At some point, every empire reaches its apex. It may not be obvious in the moment; the beginning of the decline may not be immediately clear and other achievements may have more glory attached to them but there is always that one point which the history books will ultimately show was the peak.
That moment for Martin O’Neill’s Leicester was March 5th 2000, the day when the team he described as the best he’d managed at Filbert Street beat Sunderland 5-2. And live on telly to boot.
It might seem an odd choice given that just seven days before the club lifted the League Cup for the second time in four years, but that 2-1 win was against First Division Tranmere and the team did not include Leicester’s recent, cup-tied signing Stan Collymore. He would make his debut in the Sunderland match and crowned the victory with an electrifying hat trick.
Collymore had announced his arrival on a free transfer from Aston Villa by letting off a fire extinguisher in a hotel bar during a pre-Wembley trip to La Manga. The team was sent home in disgrace and the new boy fined; the perfect preparation for that cup final win.
La Manga was just one incident in many from a highly memorable season for the Foxes, which also saw penalty wins over Arsenal in the FA Cup and Fulham and Leeds in the League Cup. In the Premier League they signed off with 55 points and eighth-place – their best position and points tally under O’Neill.
The match itself was fantastic with Leicester coming out on top despite being pushed all the way by the Black Cats. To put the result into perspective it was not the Sunderland of Mick McCarthy which whimpered out of the Premier League with 15 points in 2006 and 19 in 2003, but Peter Reid’s Sunderland.
This was the Sunderland which saw Kevin Phillips pick up the European Golden boot while notching up 44 goals with his strike partner Niall Quinn. Eventually they finished a place and three points higher than Leicester. Quinn and Phillips both scored in the match but the day belonged to Collymore and his strike partner Emile Heskey who also scored. Stefan Oakes provided the cherry on the icing with a superb last-minute free kick.
Collymore had announced his arrival on a free transfer from Aston Villa by letting off a fire extinguisher in a hotel bar.
The game wasn’t a play-off final win. It didn’t see Leicester lift a trophy, as they did twice under O’Neill but it was our best performance under him. It was the culmination of four fantastic seasons of improvement in the Premier League and provided a tantalising, agonising glimpse of what might have been.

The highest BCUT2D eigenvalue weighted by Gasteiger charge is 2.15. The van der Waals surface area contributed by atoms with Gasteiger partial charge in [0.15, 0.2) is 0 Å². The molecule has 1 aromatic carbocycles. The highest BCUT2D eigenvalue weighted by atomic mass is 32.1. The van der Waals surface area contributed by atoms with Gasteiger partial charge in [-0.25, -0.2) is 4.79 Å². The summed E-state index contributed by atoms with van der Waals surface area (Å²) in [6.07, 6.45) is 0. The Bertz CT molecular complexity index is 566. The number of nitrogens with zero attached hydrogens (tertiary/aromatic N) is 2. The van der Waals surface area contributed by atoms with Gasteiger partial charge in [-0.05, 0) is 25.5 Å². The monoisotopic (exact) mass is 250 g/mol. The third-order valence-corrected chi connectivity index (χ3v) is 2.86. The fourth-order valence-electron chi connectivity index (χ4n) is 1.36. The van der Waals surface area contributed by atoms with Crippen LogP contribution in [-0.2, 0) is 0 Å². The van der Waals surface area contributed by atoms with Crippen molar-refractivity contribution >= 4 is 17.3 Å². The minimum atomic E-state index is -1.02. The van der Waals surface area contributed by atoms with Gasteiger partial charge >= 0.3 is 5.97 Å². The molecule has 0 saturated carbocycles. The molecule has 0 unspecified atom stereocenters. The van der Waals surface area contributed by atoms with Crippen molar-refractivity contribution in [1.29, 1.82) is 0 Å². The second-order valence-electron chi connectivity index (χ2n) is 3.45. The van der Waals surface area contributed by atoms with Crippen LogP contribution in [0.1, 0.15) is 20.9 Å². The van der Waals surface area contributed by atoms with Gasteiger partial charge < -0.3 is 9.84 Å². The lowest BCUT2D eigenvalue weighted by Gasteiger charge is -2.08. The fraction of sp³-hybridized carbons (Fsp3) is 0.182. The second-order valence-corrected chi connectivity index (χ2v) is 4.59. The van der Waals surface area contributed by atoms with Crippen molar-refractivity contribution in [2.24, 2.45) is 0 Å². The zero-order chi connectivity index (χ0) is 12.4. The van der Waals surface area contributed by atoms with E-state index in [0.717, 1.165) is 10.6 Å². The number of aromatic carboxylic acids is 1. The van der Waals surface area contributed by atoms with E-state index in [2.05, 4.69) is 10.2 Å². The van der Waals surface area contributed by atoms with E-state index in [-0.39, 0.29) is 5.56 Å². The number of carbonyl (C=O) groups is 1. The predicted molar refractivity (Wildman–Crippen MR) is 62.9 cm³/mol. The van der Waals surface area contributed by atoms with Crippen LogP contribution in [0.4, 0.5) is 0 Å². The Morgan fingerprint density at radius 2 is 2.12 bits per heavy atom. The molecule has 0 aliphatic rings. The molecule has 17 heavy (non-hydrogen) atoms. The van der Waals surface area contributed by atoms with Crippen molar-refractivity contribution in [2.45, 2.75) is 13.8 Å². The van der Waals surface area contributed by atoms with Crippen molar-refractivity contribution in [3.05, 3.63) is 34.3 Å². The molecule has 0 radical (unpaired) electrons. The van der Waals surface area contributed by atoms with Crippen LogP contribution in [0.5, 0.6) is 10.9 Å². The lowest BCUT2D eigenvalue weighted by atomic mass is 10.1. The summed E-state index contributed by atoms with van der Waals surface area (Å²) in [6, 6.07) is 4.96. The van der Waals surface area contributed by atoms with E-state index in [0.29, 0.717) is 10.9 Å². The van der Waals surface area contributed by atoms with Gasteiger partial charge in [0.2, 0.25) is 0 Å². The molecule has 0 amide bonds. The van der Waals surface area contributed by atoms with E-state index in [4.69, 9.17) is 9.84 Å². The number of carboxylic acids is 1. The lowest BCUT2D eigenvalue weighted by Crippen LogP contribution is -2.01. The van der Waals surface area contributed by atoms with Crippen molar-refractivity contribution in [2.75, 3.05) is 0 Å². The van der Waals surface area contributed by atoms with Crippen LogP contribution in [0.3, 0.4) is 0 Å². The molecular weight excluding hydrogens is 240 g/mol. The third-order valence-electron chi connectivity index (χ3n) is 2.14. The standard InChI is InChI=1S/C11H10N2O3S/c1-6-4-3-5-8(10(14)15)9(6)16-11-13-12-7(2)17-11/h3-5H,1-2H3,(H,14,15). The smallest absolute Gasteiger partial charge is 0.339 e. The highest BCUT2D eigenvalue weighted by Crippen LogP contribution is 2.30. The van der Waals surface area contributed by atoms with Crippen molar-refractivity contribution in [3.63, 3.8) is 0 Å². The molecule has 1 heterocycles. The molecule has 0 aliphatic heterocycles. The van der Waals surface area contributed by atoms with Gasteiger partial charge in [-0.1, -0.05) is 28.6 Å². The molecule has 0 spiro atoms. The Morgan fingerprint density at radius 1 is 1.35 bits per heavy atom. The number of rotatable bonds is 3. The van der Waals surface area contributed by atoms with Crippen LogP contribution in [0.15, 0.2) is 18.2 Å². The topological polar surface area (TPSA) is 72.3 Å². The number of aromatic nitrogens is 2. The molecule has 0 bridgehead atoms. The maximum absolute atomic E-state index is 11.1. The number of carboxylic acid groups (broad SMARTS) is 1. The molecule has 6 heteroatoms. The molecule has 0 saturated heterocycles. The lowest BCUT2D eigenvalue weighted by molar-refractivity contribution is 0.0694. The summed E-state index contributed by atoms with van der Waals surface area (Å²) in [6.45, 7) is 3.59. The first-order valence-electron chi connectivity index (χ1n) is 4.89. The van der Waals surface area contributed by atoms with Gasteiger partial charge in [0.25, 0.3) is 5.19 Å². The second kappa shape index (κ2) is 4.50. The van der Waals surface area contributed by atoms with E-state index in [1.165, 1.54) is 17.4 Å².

Before City took to the pitch again Heskey, who had recently broken into the England team, moved to Liverpool for £12m in a long-mooted move. Four games after that Collymore broke his leg in a horrific freak accident at Derby County. He played just six games of the following season before moving to Bradford.
In the close season O’Neill left too, the lure of managing Celtic, who he supported as a boy, proving too great to resist. By December, Neil Lennon had followed the Ulsterman to Scotland.
Peter Taylor was the man brought in to replace O’Neill and he took early plaudits when in reality he was just riding a wave of momentum generated by his predecessor. After eight games Leicester were unbeaten and top of the table and that November Taylor was even asked to fill in as England boss for a game in the gap between the Kevin Keegan and Sven-Goran Eriksson regimes. Middlesbrough’s Steve McClaren was his assistant.
At the start of March when Wycombe came to Filbert Street for an FA Cup quarter final Leicester were still fourth, but a close look would have shown worrying cracks beginning to appear. Early in the season Collymore was released after a row with the new boss and Steve Walsh and Tony Cottee, who both applied for the vacant manager’s job, were also quickly shown the door. The loss of their experience played a part as City went four months without an away win and lost six of their last 10 games before the Wycombe match.
Ahh, the Wycombe match; what should have been a routine, if hard-fought, win turned into a disaster. Roy Essandoh, a man signed by the Wanderers after he answered an advert on Ceefax, scored the last-minute winner and City went into meltdown losing nine of the 10 League games they had left to play.
Things didn’t improve at the start of the following season as the club lost seven and won just one of the first 10 games. Taylor was quickly sacked but City were still relegated. The O’Neill Empire had fallen and, despite a season in the Premiership under Micky Adams, the club has never recovered even briefly dropping into the third tier of English football for a season.
How different might have Leicester’s recent past been had O’Neill stayed? Well, Collymore and Lennon probably would have done the same and I suspect Heskey would have been replaced by Chris Sutton who O’Neill had long admired (the player was his answer when he was asked by The Fox fanzine who he would buy if he had £10m to spend on a player and wages weren’t an issue). Indeed Sutton was his first purchase when he moved to Celtic Park.
Instead we got Ade Akinbyi. Ahh well…
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